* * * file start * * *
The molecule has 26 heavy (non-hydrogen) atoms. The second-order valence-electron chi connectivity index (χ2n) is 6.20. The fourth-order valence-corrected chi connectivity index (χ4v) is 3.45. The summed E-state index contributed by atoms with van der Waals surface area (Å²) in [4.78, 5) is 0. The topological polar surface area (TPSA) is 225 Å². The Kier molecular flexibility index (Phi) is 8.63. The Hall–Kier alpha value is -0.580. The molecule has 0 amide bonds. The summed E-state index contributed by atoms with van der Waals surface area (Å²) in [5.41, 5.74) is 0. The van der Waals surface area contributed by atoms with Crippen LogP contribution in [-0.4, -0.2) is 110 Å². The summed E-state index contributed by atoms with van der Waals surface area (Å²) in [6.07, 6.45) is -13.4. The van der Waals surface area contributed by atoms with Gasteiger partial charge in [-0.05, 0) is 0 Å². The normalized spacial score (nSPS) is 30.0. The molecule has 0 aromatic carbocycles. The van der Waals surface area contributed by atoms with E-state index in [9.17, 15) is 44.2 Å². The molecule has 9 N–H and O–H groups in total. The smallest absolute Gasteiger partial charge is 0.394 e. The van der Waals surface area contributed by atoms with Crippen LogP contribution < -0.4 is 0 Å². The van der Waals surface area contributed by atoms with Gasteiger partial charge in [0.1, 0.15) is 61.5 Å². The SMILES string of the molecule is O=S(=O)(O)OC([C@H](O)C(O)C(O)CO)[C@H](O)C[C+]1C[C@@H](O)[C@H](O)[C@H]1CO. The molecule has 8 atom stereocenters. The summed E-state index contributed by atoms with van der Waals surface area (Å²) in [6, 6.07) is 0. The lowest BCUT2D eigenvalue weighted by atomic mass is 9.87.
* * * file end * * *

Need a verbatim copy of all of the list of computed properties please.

The molecule has 26 heavy (non-hydrogen) atoms. The second-order valence-electron chi connectivity index (χ2n) is 6.20. The fourth-order valence-corrected chi connectivity index (χ4v) is 3.45. The summed E-state index contributed by atoms with van der Waals surface area (Å²) in [4.78, 5) is 0. The topological polar surface area (TPSA) is 225 Å². The Kier molecular flexibility index (Phi) is 8.63. The Hall–Kier alpha value is -0.580. The molecule has 0 amide bonds. The summed E-state index contributed by atoms with van der Waals surface area (Å²) in [5.41, 5.74) is 0. The van der Waals surface area contributed by atoms with Crippen LogP contribution in [-0.4, -0.2) is 110 Å². The summed E-state index contributed by atoms with van der Waals surface area (Å²) in [6.07, 6.45) is -13.4. The van der Waals surface area contributed by atoms with Gasteiger partial charge in [-0.05, 0) is 0 Å². The normalized spacial score (nSPS) is 30.0. The molecule has 0 aromatic carbocycles. The van der Waals surface area contributed by atoms with E-state index in [9.17, 15) is 44.2 Å². The molecule has 9 N–H and O–H groups in total. The smallest absolute Gasteiger partial charge is 0.394 e. The van der Waals surface area contributed by atoms with Crippen LogP contribution < -0.4 is 0 Å². The van der Waals surface area contributed by atoms with Gasteiger partial charge in [0.1, 0.15) is 61.5 Å². The SMILES string of the molecule is O=S(=O)(O)OC([C@H](O)C(O)C(O)CO)[C@H](O)C[C+]1C[C@@H](O)[C@H](O)[C@H]1CO. The molecule has 8 atom stereocenters. The summed E-state index contributed by atoms with van der Waals surface area (Å²) in [6, 6.07) is 0. The lowest BCUT2D eigenvalue weighted by atomic mass is 9.87.